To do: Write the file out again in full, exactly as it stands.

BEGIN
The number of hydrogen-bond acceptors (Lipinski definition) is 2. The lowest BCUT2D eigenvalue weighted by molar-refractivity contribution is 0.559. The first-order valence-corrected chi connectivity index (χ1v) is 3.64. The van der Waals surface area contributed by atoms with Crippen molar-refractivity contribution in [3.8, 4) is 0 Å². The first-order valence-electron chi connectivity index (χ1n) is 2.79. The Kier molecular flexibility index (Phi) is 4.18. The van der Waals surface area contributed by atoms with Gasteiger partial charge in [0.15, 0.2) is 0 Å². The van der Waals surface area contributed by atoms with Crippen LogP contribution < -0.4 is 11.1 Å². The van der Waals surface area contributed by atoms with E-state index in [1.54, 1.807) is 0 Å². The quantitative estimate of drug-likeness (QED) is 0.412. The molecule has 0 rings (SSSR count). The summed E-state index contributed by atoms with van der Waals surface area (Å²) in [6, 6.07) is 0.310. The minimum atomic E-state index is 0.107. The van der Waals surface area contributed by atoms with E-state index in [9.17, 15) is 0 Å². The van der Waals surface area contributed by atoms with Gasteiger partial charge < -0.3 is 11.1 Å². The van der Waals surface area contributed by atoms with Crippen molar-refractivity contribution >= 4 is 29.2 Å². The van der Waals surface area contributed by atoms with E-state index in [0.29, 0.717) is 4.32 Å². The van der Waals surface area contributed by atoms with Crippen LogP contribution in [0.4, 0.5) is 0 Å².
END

The number of hydrogen-bond acceptors (Lipinski definition) is 2. The lowest BCUT2D eigenvalue weighted by molar-refractivity contribution is 0.559. The first-order valence-corrected chi connectivity index (χ1v) is 3.64. The van der Waals surface area contributed by atoms with Crippen molar-refractivity contribution in [3.8, 4) is 0 Å². The first-order valence-electron chi connectivity index (χ1n) is 2.79. The Kier molecular flexibility index (Phi) is 4.18. The van der Waals surface area contributed by atoms with Gasteiger partial charge in [0.15, 0.2) is 0 Å². The van der Waals surface area contributed by atoms with Crippen LogP contribution < -0.4 is 11.1 Å². The van der Waals surface area contributed by atoms with E-state index in [1.54, 1.807) is 0 Å². The quantitative estimate of drug-likeness (QED) is 0.412. The molecule has 0 rings (SSSR count). The summed E-state index contributed by atoms with van der Waals surface area (Å²) in [6, 6.07) is 0.310. The minimum atomic E-state index is 0.107. The van der Waals surface area contributed by atoms with E-state index in [9.17, 15) is 0 Å². The van der Waals surface area contributed by atoms with Gasteiger partial charge < -0.3 is 11.1 Å². The van der Waals surface area contributed by atoms with Crippen molar-refractivity contribution >= 4 is 29.2 Å². The van der Waals surface area contributed by atoms with E-state index in [0.29, 0.717) is 4.32 Å². The van der Waals surface area contributed by atoms with Crippen LogP contribution in [0.4, 0.5) is 0 Å².